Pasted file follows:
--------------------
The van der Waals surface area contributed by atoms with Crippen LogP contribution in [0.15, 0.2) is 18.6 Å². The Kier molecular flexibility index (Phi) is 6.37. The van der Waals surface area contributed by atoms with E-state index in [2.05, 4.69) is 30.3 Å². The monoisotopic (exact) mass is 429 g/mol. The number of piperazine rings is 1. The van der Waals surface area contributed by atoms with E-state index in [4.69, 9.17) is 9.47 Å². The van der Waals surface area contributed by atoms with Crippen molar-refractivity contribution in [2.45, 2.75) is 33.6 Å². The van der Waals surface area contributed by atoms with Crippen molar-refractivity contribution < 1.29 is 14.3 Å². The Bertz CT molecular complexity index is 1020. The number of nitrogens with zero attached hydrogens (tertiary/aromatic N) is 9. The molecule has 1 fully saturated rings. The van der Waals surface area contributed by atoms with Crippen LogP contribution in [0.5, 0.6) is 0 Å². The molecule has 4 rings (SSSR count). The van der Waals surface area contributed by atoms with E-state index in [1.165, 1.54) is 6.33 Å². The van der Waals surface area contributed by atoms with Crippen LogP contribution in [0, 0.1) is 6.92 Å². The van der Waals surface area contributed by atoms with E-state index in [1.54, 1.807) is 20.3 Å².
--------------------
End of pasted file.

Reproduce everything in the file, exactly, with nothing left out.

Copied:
The van der Waals surface area contributed by atoms with Crippen LogP contribution in [0.15, 0.2) is 18.6 Å². The Kier molecular flexibility index (Phi) is 6.37. The van der Waals surface area contributed by atoms with E-state index in [2.05, 4.69) is 30.3 Å². The monoisotopic (exact) mass is 429 g/mol. The number of piperazine rings is 1. The van der Waals surface area contributed by atoms with E-state index in [4.69, 9.17) is 9.47 Å². The van der Waals surface area contributed by atoms with Crippen molar-refractivity contribution in [2.45, 2.75) is 33.6 Å². The van der Waals surface area contributed by atoms with Crippen molar-refractivity contribution < 1.29 is 14.3 Å². The Bertz CT molecular complexity index is 1020. The number of nitrogens with zero attached hydrogens (tertiary/aromatic N) is 9. The molecule has 1 fully saturated rings. The van der Waals surface area contributed by atoms with Crippen LogP contribution in [0.5, 0.6) is 0 Å². The molecule has 4 rings (SSSR count). The van der Waals surface area contributed by atoms with E-state index in [1.165, 1.54) is 6.33 Å². The van der Waals surface area contributed by atoms with Crippen LogP contribution in [0, 0.1) is 6.92 Å². The van der Waals surface area contributed by atoms with E-state index in [1.54, 1.807) is 20.3 Å².